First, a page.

HELP! Your Holiday Excess Liberation Plan

"He who is temperate in his habits of eating, sleeping, working and recreation can mitigate all material pains by practicing the yoga system." (Bhagavad Gita 6.17)

Ok, well thanks Bhagavad Gita for the good advice, but what do we do when we fall off our “temperate” wagons, and into the sea of holiday season overindulgences? Here’s a little Go-To Guide To Survive the Holidays Mind, Body and Spirit:

1. Don’t Panic: A one-off of over doing it isn’t going to bring serious damage, but if we allow it to downward spiral into an ongoing habit it might. Strategically plan your Go-For-It meals, and shift towards veggies, fruits, fiber rich foods and plenty of water for the rest. Next time you reach for that extra piece of pie, helping of mashed potatoes or glass of wine, remind yourself how it feels to go too far, and ask yourself if it’s worth it.

2. Already Overboard? Stir a spoonful of baking soda into a glass of water, have a cup of peppermint tea, or sip some sparkling water to help settle your over-filled stomach. Give it about twenty minutes to take effect. Probiotics are great all the time, but they could be your favorite holiday gift when you’re feeling like you’re the stocking stuffer. Kefir and many yogurts on the market are good sources, and there are supplements and liquid forms, which are easy to find as well.  Probiotics help boost the good gut-dwelling bacteria that aid our digestion and immune functions, and they may help lower cholesterol and risks of certain kinds of cancers too.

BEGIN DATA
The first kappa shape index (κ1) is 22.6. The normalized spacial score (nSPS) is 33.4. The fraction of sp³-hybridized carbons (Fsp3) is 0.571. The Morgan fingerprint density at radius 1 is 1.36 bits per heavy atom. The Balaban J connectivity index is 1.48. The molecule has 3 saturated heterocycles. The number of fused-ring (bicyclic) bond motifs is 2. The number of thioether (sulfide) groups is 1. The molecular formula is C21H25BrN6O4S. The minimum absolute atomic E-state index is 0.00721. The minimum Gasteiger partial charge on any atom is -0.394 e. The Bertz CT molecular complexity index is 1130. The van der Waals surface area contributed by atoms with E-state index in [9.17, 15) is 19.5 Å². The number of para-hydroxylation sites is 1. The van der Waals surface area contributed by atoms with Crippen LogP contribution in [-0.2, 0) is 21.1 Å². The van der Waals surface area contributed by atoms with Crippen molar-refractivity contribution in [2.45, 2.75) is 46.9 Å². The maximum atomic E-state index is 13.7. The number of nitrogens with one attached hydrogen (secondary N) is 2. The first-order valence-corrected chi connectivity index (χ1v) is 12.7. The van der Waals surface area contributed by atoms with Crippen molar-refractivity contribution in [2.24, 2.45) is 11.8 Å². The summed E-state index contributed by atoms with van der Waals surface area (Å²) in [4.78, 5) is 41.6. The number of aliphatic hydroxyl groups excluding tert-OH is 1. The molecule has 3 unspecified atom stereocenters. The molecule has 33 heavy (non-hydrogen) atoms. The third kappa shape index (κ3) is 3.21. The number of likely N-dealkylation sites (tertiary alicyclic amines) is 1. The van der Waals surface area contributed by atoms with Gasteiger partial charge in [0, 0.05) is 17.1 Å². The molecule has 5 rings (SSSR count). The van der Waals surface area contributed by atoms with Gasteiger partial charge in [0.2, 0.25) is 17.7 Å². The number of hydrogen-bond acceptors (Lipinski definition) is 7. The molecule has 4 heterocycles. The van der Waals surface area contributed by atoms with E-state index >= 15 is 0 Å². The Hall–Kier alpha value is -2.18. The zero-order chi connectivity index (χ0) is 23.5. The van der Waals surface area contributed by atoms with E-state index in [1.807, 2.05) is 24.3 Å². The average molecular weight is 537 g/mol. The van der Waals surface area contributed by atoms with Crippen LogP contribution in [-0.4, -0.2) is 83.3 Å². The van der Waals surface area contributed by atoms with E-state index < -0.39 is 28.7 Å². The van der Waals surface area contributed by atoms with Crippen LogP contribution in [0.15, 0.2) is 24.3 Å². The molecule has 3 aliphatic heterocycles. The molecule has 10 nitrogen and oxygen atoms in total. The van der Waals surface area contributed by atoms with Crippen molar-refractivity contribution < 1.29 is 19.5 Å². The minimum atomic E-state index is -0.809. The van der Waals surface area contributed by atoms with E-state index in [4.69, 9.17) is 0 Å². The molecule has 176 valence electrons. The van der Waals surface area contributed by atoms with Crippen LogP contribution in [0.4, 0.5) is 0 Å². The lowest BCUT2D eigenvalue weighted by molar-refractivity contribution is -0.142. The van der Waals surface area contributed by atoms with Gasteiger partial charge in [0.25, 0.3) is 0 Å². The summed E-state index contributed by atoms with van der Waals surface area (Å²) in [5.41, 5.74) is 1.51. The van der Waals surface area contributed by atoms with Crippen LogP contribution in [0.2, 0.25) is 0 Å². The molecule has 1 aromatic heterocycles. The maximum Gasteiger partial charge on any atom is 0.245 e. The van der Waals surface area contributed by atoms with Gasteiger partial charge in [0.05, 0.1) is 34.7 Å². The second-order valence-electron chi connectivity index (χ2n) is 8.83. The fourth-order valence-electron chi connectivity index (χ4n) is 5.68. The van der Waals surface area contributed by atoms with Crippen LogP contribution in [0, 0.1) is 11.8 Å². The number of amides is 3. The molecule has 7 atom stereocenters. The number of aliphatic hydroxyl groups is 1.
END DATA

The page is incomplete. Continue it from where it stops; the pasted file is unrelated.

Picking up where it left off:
3. Stay Active: Colder weather, shorter days and more handy excuses can make us more likely to become sedentary. Take a walk around your neighborhood to kick-start your metabolic rate and try a few of these digestion-encouraging poses:

Cat Cow Pose:  On your hands and knees, inhale deeply, arch your back and look to the sky, tilting your sit bones high. Exhale and round your back like a cat, tucking your tailbone towards your navel.  Rhythmically, gently repeat this stretch of the front and back body. This massages our digestive system as well as our liver, gall bladder and pancreas, all of which could use a little extra love this time of year. If it’s been at least two hours since you’ve last eaten, feel free to add a cobra pose, or even a kneeling backbend ... (ustrasana) or a full urdhva dhanurasana to increase the front body extension. Always remember to practice at your own level.

Janu Sirsasana: Seated with your legs out in front of you, bend your right leg and place the bottom of your right foot into your inner left thigh (almost like a tree pose). If your right knee is tender place a block or a pillow beneath it for support. Turn to face your straight left leg, inhale your arms overhead, and then lengthen as you exhale and fold over it. If you’re able to take hold of your left foot, great. If not, use a towel or a strap to assist you. Encourage your right ribs toward that left leg for a wonderfully beneficial twist and stretch all at once. Be sure to switch sides and hold each for equal amounts of time.